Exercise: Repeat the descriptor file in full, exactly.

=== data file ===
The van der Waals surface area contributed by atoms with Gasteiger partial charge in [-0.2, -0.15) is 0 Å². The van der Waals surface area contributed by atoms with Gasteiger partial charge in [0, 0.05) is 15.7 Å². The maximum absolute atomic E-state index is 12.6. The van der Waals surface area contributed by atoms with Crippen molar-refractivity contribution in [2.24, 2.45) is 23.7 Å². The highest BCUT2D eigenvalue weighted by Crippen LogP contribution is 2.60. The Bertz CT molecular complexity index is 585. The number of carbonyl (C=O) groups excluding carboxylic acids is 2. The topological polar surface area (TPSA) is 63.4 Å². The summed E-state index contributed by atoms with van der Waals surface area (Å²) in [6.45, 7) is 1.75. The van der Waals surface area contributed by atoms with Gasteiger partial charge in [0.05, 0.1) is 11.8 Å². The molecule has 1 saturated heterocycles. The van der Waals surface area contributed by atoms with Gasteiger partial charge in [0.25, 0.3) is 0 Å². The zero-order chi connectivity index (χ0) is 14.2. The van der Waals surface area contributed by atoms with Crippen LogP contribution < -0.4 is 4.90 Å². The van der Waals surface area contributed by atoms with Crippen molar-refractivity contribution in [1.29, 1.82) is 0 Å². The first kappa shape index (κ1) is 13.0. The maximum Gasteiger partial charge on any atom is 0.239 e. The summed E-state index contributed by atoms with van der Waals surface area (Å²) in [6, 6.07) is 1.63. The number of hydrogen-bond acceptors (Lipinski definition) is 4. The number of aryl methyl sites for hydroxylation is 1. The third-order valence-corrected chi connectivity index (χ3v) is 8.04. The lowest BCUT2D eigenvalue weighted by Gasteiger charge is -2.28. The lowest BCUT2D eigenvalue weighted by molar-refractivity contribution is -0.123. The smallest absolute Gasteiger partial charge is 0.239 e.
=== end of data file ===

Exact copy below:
The van der Waals surface area contributed by atoms with Gasteiger partial charge in [-0.2, -0.15) is 0 Å². The van der Waals surface area contributed by atoms with Gasteiger partial charge in [0, 0.05) is 15.7 Å². The maximum absolute atomic E-state index is 12.6. The van der Waals surface area contributed by atoms with Crippen molar-refractivity contribution in [2.24, 2.45) is 23.7 Å². The highest BCUT2D eigenvalue weighted by Crippen LogP contribution is 2.60. The Bertz CT molecular complexity index is 585. The number of carbonyl (C=O) groups excluding carboxylic acids is 2. The topological polar surface area (TPSA) is 63.4 Å². The summed E-state index contributed by atoms with van der Waals surface area (Å²) in [6.45, 7) is 1.75. The van der Waals surface area contributed by atoms with Gasteiger partial charge in [0.05, 0.1) is 11.8 Å². The molecule has 1 saturated heterocycles. The van der Waals surface area contributed by atoms with Gasteiger partial charge in [0.25, 0.3) is 0 Å². The zero-order chi connectivity index (χ0) is 14.2. The van der Waals surface area contributed by atoms with Crippen LogP contribution < -0.4 is 4.90 Å². The van der Waals surface area contributed by atoms with Crippen molar-refractivity contribution in [1.29, 1.82) is 0 Å². The first kappa shape index (κ1) is 13.0. The maximum Gasteiger partial charge on any atom is 0.239 e. The summed E-state index contributed by atoms with van der Waals surface area (Å²) in [6, 6.07) is 1.63. The number of hydrogen-bond acceptors (Lipinski definition) is 4. The number of aryl methyl sites for hydroxylation is 1. The third-order valence-corrected chi connectivity index (χ3v) is 8.04. The lowest BCUT2D eigenvalue weighted by Gasteiger charge is -2.28. The lowest BCUT2D eigenvalue weighted by molar-refractivity contribution is -0.123. The smallest absolute Gasteiger partial charge is 0.239 e.